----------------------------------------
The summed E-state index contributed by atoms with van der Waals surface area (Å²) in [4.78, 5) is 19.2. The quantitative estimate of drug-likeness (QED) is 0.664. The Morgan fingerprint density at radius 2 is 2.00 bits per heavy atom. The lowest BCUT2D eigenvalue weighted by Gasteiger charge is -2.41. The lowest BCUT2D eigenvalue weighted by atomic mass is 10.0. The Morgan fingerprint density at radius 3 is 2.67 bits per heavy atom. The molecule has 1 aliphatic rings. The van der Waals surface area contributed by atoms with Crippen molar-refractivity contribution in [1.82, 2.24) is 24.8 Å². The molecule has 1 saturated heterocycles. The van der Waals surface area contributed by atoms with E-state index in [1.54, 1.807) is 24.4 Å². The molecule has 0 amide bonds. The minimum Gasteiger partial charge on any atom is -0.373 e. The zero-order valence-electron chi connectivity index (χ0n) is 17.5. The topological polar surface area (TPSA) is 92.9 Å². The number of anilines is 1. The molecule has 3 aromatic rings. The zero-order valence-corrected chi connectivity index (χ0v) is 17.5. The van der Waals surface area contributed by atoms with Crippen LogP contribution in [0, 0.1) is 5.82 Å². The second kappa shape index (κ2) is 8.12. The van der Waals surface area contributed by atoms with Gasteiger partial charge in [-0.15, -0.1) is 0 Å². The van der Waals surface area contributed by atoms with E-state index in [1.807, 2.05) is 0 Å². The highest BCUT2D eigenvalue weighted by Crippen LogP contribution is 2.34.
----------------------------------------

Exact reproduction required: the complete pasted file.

The summed E-state index contributed by atoms with van der Waals surface area (Å²) in [4.78, 5) is 19.2. The quantitative estimate of drug-likeness (QED) is 0.664. The Morgan fingerprint density at radius 2 is 2.00 bits per heavy atom. The lowest BCUT2D eigenvalue weighted by Gasteiger charge is -2.41. The lowest BCUT2D eigenvalue weighted by atomic mass is 10.0. The Morgan fingerprint density at radius 3 is 2.67 bits per heavy atom. The molecule has 1 aliphatic rings. The van der Waals surface area contributed by atoms with Crippen molar-refractivity contribution in [1.82, 2.24) is 24.8 Å². The molecule has 1 saturated heterocycles. The van der Waals surface area contributed by atoms with E-state index in [1.54, 1.807) is 24.4 Å². The molecule has 0 amide bonds. The minimum Gasteiger partial charge on any atom is -0.373 e. The zero-order valence-electron chi connectivity index (χ0n) is 17.5. The topological polar surface area (TPSA) is 92.9 Å². The number of anilines is 1. The molecule has 3 aromatic rings. The zero-order valence-corrected chi connectivity index (χ0v) is 17.5. The van der Waals surface area contributed by atoms with Crippen LogP contribution in [0, 0.1) is 5.82 Å². The second kappa shape index (κ2) is 8.12. The van der Waals surface area contributed by atoms with Gasteiger partial charge in [-0.15, -0.1) is 0 Å². The van der Waals surface area contributed by atoms with E-state index in [1.807, 2.05) is 0 Å². The highest BCUT2D eigenvalue weighted by Crippen LogP contribution is 2.34.